“We wanted to gather in-depth understanding of what Calgarians want to hear from CPS and the best channels to communicate to them,” Storozuk said.

In early 2023, the Calgary Police Service sought out ways to improve public perception after seeing a significant decline in CPS trust, dropping from 85 per cent in 2020 to 77 per cent in 2022.

Qualitative research was conducted with a focus on the impact of communications and transparency on trust in CPS.

“We wanted to understand in this qualitative research this year, is there a difference in the communication needs for people who trust CPS and those who don’t trust. We talked to a diverse group of participants from a whole mix of backgrounds,” Storozuk said.

“We had the new immigrants to Calgary within the past five years, we had a mix of people who self-identified as different ethnicities and cultural backgrounds, we had some LGBTQA+ class citizens, and we also had a mix of citizens who had contact with CPS in the past year and those who have not.”

In the study, it was found that “Participants who do not trust CPS expressed an openness to trusting CPS again, but it will take a consistent, long-term effort by CPS in their interactions, communications, and community collaboration.”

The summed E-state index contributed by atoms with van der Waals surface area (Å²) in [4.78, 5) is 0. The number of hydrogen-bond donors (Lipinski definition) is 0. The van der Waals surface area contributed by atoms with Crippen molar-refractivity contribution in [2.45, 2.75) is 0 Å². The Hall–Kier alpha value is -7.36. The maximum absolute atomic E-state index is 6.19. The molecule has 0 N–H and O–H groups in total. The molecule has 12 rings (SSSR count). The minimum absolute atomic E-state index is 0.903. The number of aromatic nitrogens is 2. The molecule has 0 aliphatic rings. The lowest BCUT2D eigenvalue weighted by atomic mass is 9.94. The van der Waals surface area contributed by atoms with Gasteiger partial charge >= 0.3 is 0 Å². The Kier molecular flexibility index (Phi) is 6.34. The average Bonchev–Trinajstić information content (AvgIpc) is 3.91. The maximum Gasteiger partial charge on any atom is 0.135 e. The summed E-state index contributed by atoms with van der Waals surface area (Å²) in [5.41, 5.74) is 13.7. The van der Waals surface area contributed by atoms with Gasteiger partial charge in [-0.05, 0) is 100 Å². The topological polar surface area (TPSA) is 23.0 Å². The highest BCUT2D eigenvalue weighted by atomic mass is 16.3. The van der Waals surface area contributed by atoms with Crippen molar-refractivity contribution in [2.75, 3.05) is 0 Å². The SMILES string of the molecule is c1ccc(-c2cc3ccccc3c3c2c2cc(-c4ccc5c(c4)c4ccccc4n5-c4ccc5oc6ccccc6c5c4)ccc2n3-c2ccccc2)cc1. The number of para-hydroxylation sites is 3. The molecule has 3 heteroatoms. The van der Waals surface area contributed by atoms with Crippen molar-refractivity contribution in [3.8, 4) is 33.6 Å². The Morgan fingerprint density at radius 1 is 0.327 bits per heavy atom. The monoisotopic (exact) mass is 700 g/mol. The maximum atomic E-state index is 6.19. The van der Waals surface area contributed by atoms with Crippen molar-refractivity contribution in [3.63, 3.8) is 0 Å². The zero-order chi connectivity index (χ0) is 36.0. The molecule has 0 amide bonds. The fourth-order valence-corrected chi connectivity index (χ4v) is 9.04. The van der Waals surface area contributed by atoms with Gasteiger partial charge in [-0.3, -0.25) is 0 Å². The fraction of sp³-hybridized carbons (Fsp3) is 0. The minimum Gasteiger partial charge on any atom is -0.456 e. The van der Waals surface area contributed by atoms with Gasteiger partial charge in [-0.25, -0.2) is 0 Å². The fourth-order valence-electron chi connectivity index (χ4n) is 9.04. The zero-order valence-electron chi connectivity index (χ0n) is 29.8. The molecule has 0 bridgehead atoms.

Comments in the study highlighted both the positive and negative perspectives toward Calgary police.

Positive: “I feel like I see them a lot. I don’t ever feel like if something went terribly wrong that they’re far away, and I think that makes me feel safe.”

Negative: “But no matter what, how I’ve seen the police act here in this city, just in the last, like 2 or 3 years, is really horrible.”

Participants in the study also expressed the need to improve safety and police presence in Calgary’s high-crime areas.

Racial misperceptions and stereotypes, drugs, gangs, violent crimes, youth crimes, crime at night, the downtown and transit/CTtrain area, slow response times, and CPS being inadequately staffed were areas of concern with the participants of the study.